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KP Oli: Monarchy ended with the massacre of Birendra’s family

KP Oli: Monarchy ended with the massacre of Birendra’s family

Nepal is currently going through a host of political and social challenges. Major political parties are struggling to find a consensus as the National Assembly election nears, the long drawn-out transitional justice process is nowhere near complete, brain- and labor-drain continues, corruption cases are thriving and the people’s faith in political parties and state institutions is diminishing. In this context.  Kamal Dev Bhattarai, Akhanda Bhandari, Shambhu Kattel and Surendra Kafle talked to CPN-UML Chairman KP Sharma Oli on a wide range of issues, including the party’s Sankalpa Yatra (Resolution March) from Jhulaghat in the far west Nepal to Chiwabhanjang in the east. The  principal purpose of this march was to analyze the prevalent issues and challenges facing the mid-hill region and the country at large. Excerpts.  

The UML recently completed its Sankalpa Yatra, and you actively participated in the march. What was the purpose behind this initiative?

Our journey took us through the mid-hill region of Nepal, where our primary focus was to analyze the prevalent issues and challenges facing the region. Additionally, we aimed to explore the potential opportunities, identify obstacles hindering their realization and devise strategies to address them. The campaign also played a pivotal role in fostering stronger local relationships while simultaneously conveying our message on a national level.

What was the response of the people?

Contrary to the dissatisfaction often observed in urban areas, the people of the mid-hills exhibit a different perspective. Their narratives differ significantly from those residing in Kathmandu. The skepticism and aversion towards the political system prevalent in urban centers are not mirrored in rural areas. There seems to be a lack of inclination to embrace unfounded beliefs.

How do you assess the strength of the current political alliance?

Our primary objective is to secure a majority in the upcoming 2080 BS (2027) elections. Following the 2022 elections, we initially placed our trust in the Maoist Chairman Pushpa Kamal Dahal, only to be disappointed by his dishonesty. Despite our proposal to Nepali Congress President Sher Bahadur Deuba for a joint government, he opted for a minority government. In supporting the Shekhar Koirala faction with only eight seats in the Koshi Province, we witnessed the opportunistic nature of Nepali Congress, a party historically known for betrayal. Even the late Sushil Koirala had betrayed our trust. Our experiences with Dahal, Deuba, Koirala, and Kedar Karki have reinforced our perception of their honesty—or lack thereof.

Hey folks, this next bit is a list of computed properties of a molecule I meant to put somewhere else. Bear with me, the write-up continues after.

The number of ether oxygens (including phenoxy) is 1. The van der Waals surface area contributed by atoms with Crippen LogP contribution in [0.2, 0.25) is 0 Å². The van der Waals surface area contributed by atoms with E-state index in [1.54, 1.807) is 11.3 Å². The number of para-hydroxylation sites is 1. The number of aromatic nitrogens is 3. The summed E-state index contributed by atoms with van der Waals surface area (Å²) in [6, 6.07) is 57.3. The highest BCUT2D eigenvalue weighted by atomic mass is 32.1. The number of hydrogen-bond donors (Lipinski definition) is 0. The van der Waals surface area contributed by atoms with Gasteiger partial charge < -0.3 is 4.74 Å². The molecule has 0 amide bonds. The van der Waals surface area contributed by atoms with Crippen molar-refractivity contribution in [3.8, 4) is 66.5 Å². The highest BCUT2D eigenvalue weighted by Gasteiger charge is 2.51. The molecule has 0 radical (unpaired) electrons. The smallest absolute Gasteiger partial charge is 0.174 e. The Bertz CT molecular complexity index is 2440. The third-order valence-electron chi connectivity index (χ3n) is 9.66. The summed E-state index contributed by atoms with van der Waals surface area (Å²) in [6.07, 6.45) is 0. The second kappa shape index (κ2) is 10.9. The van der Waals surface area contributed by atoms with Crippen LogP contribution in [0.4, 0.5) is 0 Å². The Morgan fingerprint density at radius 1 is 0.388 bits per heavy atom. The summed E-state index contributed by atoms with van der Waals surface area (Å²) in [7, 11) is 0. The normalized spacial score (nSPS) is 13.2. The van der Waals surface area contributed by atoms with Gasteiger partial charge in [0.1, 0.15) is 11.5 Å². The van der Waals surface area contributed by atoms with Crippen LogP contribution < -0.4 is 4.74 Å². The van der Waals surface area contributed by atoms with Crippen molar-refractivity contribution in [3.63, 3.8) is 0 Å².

You criticize the current government for ruining the country, yet you claim not to be attempting to change it. Isn't this contradictory?

While we acknowledge the detrimental impact of the current government on the nation, the reality is that we hold 80 seats and require 138 seats to form a new government. Changing the government is not solely within our control; various factors are at play. Our ability to bring about change is constrained by these factors. The current situation is exceptionally critical, with dissatisfaction evident in various aspects—social, economic, political, cultural, foreign, and environmental. Despite our vocal disapproval of the current government, the practical challenge lies in attaining the necessary 138 seats.

How confident are you about returning to power?

My personal interest in returning to power is minimal. Engaging in the political arena to save the government would likely be met with opposition. Those opposing forces would attempt to thwart my efforts, making governance challenging. My belief is that the resilience and patriotism of the Nepali people, demonstrated historically in their confrontation with the British forces using khukuri, will save this country.

You recently mentioned the issue of the ‘business of identity’. Could you elaborate on that?